Black and white illustration of Frederick Douglass

Narrative of the Life of Frederick Douglass, an American Slave

by Frederick Douglass
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What is the difference between the “Christianity of Christ” and the “Christianity of the Land" in Frederick Douglass's narrative?

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Douglass speaks of this in the appendix. Upon reflection, he realizes that parts of his narrative has spoken scornfully of "Christian" slave owners, and he thinks that people who don't know his personal faith may misinterpret the way he has characterized these people and their "faith." He wants to draw...

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Douglass speaks of this in the appendix. Upon reflection, he realizes that parts of his narrative has spoken scornfully of "Christian" slave owners, and he thinks that people who don't know his personal faith may misinterpret the way he has characterized these people and their "faith." He wants to draw a clear distinction between the false Christianity, or "Christianity of the Land," and a desire to truly follow Christian principles.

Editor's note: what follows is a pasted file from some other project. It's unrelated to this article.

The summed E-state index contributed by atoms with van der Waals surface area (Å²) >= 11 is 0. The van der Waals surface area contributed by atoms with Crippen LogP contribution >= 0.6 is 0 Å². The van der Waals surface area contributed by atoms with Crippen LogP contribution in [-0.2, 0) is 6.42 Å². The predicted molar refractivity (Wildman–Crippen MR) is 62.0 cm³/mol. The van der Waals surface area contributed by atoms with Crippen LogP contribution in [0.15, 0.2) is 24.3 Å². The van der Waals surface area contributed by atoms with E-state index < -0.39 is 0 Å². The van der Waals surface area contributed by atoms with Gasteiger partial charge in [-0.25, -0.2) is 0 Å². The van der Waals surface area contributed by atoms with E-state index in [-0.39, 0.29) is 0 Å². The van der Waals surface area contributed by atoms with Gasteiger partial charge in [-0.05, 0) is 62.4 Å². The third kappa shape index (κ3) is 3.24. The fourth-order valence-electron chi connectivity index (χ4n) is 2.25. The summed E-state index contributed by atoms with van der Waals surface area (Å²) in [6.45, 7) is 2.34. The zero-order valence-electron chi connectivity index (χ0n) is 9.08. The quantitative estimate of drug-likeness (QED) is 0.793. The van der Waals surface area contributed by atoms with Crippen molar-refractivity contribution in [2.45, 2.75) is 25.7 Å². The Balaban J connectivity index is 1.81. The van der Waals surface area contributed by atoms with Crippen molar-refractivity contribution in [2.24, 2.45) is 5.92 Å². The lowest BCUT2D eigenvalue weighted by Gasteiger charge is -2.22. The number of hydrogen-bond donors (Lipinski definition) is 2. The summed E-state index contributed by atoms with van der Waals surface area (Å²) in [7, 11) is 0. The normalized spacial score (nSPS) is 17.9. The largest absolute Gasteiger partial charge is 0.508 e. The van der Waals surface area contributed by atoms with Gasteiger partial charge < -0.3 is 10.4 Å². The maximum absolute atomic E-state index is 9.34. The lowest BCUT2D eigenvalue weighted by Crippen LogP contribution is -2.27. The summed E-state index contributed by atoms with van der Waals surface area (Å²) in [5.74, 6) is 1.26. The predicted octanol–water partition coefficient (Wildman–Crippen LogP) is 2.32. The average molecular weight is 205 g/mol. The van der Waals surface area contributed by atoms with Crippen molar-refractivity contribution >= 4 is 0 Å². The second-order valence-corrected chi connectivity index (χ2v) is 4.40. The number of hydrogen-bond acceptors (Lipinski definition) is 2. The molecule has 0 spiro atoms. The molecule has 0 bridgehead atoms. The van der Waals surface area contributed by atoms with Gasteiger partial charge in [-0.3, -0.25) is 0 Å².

Douglass hates the hypocritical Christianity of the world around him. He believes that classifying people who believe in slavery as also being Christians is "the climax of all misnomers, the boldest of all frauds." On one hand, these false Christians purchase and sell women into prostitution, yet on Sundays they speak of the importance of Christian purity. The slave owner who beats his slaves until they bleed throughout the week speaks on Sundays of the great and wonderful meekness of Jesus. Douglass insists that within true Christianity, there is no room for the principles of slavery.

Instead, Douglass points to the true nature of Christ as his foundational faith. He maintains that he believes in "the pure, peaceable, and impartial Christianity of Christ" and therefore hates the

corrupt, slaveholding, women-whipping, cradle-plundering, partial and hypocritical Christianity of this land.

The principles of Christ were based on love, peace, meekness, joy, patience, self-control, and kindness. Since slavery stands in direct contradiction to these principles, Douglass rejects the claim that slave owners are Christians at all.

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